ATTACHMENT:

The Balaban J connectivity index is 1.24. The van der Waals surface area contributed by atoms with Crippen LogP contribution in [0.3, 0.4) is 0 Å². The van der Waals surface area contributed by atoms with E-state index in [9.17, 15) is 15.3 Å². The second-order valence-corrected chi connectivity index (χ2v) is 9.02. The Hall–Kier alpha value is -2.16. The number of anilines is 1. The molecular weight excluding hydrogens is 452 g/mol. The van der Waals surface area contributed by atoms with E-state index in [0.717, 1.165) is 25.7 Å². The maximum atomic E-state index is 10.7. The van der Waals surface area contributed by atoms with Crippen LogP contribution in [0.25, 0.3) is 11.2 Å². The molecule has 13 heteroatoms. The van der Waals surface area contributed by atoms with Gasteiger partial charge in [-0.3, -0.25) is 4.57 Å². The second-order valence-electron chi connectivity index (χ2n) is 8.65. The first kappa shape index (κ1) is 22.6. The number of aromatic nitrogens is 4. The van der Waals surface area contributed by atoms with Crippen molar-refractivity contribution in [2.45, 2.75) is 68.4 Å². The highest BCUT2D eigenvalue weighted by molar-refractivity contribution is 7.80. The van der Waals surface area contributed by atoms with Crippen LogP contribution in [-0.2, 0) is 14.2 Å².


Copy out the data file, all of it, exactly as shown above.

The Balaban J connectivity index is 1.24. The van der Waals surface area contributed by atoms with Crippen LogP contribution in [0.3, 0.4) is 0 Å². The van der Waals surface area contributed by atoms with E-state index in [9.17, 15) is 15.3 Å². The second-order valence-corrected chi connectivity index (χ2v) is 9.02. The Hall–Kier alpha value is -2.16. The number of anilines is 1. The molecular weight excluding hydrogens is 452 g/mol. The van der Waals surface area contributed by atoms with E-state index in [0.717, 1.165) is 25.7 Å². The maximum atomic E-state index is 10.7. The van der Waals surface area contributed by atoms with Crippen LogP contribution in [0.25, 0.3) is 11.2 Å². The molecule has 13 heteroatoms. The van der Waals surface area contributed by atoms with Gasteiger partial charge in [-0.3, -0.25) is 4.57 Å². The second-order valence-electron chi connectivity index (χ2n) is 8.65. The first kappa shape index (κ1) is 22.6. The number of aromatic nitrogens is 4. The van der Waals surface area contributed by atoms with Crippen molar-refractivity contribution in [2.45, 2.75) is 68.4 Å². The highest BCUT2D eigenvalue weighted by molar-refractivity contribution is 7.80. The van der Waals surface area contributed by atoms with Crippen LogP contribution in [-0.2, 0) is 14.2 Å².